Web Walk!

Computer Life column for April 17, 1999
by

Richard Gordon


Many readers tell me they like the periodic Web Walks that appear in this space. This time, we'll visit some rather odd sites before hitting ESPN's NFL draft site.

Have you ever had the urge to go live in the desert for a week with 10,000 of your closest friends, all of whom are engaged in some form of painting, sculpture, or performance art? If so, visit the Burning Man Project's site (www.burningman.com). The idea is that thousands of people descend on the Nevada desert to camp out and form a temporary community, brought closer together by the adversity of their surroundings and their art projects. You can order tickets to this summer's Burning Man from this site.

Serious trivia hounds should try Duane's War of the Minds (www.webcom.com/duane/warmind.html). The questions at this site are designed so that you can't find an answer with a simple keyword search with your favorite Web search tool. New "battles", groups of four questions on Forestry, Philosophy, and a rotating series of other topics, appear about twice a month.

If puzzles are more your speed, try Fitzweb's collection of on-line brain-teasers (www.fitzweb.com/brainteasers). These are challenging Java and Javascript puzzles--I managed to solve one in which a knight takes every piece on a chess board; however, I didn't come close to the optimum solution.

Is topical satire what you seek? Perhaps The Onion will make you laugh 'til you cry (www.theonion.com). This parody of an on-line newspaper is filled with stories with headlines like these:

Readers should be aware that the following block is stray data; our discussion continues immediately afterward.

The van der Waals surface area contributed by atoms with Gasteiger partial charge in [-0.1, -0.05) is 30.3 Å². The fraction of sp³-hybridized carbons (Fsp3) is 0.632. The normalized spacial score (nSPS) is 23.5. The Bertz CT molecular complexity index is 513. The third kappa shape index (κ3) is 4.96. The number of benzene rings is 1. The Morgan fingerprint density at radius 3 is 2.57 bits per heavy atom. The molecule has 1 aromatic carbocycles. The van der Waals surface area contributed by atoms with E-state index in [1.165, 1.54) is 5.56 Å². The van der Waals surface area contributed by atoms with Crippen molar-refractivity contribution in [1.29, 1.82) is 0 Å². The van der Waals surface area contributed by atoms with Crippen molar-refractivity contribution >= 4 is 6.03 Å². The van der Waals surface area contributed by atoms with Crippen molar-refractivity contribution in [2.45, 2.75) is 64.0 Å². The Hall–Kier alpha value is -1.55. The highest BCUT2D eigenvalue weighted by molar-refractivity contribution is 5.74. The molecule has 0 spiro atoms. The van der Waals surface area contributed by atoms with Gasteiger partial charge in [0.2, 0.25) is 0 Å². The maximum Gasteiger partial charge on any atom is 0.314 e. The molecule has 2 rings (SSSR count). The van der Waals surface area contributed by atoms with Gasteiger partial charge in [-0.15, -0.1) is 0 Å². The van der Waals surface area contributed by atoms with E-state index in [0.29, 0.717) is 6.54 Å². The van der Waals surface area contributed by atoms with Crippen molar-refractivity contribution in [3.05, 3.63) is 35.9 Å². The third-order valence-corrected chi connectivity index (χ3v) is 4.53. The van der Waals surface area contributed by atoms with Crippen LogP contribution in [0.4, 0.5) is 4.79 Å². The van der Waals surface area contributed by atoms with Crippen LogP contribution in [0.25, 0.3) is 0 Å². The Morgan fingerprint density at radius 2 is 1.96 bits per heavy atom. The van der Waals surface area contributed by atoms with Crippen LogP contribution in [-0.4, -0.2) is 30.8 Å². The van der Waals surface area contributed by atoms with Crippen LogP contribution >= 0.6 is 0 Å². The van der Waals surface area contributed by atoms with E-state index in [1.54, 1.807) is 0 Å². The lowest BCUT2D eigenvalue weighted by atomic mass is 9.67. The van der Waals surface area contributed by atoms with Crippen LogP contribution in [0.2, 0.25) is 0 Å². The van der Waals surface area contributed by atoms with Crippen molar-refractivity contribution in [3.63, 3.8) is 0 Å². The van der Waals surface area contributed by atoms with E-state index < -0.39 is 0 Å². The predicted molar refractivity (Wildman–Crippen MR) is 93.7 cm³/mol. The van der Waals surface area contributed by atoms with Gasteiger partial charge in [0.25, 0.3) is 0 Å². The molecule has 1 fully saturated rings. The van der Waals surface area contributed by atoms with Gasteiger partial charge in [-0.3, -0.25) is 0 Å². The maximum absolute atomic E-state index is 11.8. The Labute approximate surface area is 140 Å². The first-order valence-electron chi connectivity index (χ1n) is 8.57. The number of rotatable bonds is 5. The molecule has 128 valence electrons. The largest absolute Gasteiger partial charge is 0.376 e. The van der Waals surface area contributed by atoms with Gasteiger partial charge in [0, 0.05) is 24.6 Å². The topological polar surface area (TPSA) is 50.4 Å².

They'd really like you to purchase their first book, Our Dumb Century, a send-up of newspaper coverage of the 20th Century.

Do you find that most on-line joke services leave you deleting more jokes and enjoying them less? Then try Jester from the University of California, Berkeley (shadow.ieor.berkeley.edu/humor/). In this research project that combines advanced statistical techniques (they call it "collaborative filtering") and database management, Jester recommends "jokes based on your ratings of a set of sample jokes."

Every time Jester displays a joke, it asks you to rate the joke. Based on your ratings of the first 15 jokes you see, Jester tries to then show you jokes you'll enjoy. Thanks to the over 7,000 people who had rated some of the jokes before my visit, I did see some which I thought were pretty funny. You can also add jokes to their data base.

Finally, thanks to Cable TV, today is a very big day in the world of sports: the first day of the NFL Draft. If, heaven forbid, the adult male in your household is busy with yard work, little league, youth soccer, or spring cleaning, he can catch up at ESPN's Draft Central (nfldraft.espn.go.com).

ESPN's site will let fans track the draft in a number of ways. You can sort the draft picks by round, by NFL team, by position, or by the colleges at which the players most recently toiled.

Tip of the week

Cut and paste

This simple trick amazes novices frustrated by lots of re-typing.

You can copy text back and forth between different Windows or Macintosh applications with the Copy and Paste commands found in most software's Edit pull-down menu. For example, if you use your mouse to highlight the URL of a page you are visiting, then choose Copy from Netscape or Internet Explorer's Edit menu, you can paste that URL into a document--or web page--you are editing in an entirely different program.

You can also use key shortcuts in many dialog boxes that do not provide an Edit menu. On a Windows system, CONTROL-C is the shortcut for copy, and CONTROL-V is the shortcut for paste. On a Macintosh, the shortcuts are COMMAND-C for copy and COMMAND-V for paste.


Copyright © 1999, The News Journal Company

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Richard Gordon helps support faculty, staff and student computing at the University of Delaware. E-mail questions, comments or suggestions to richard@inet.net, or write him at The News Journal, Box 15505, Wilmington, DE 19850. Although each note cannot be answered individually, reader comments and questions will often be incorporated in future columns.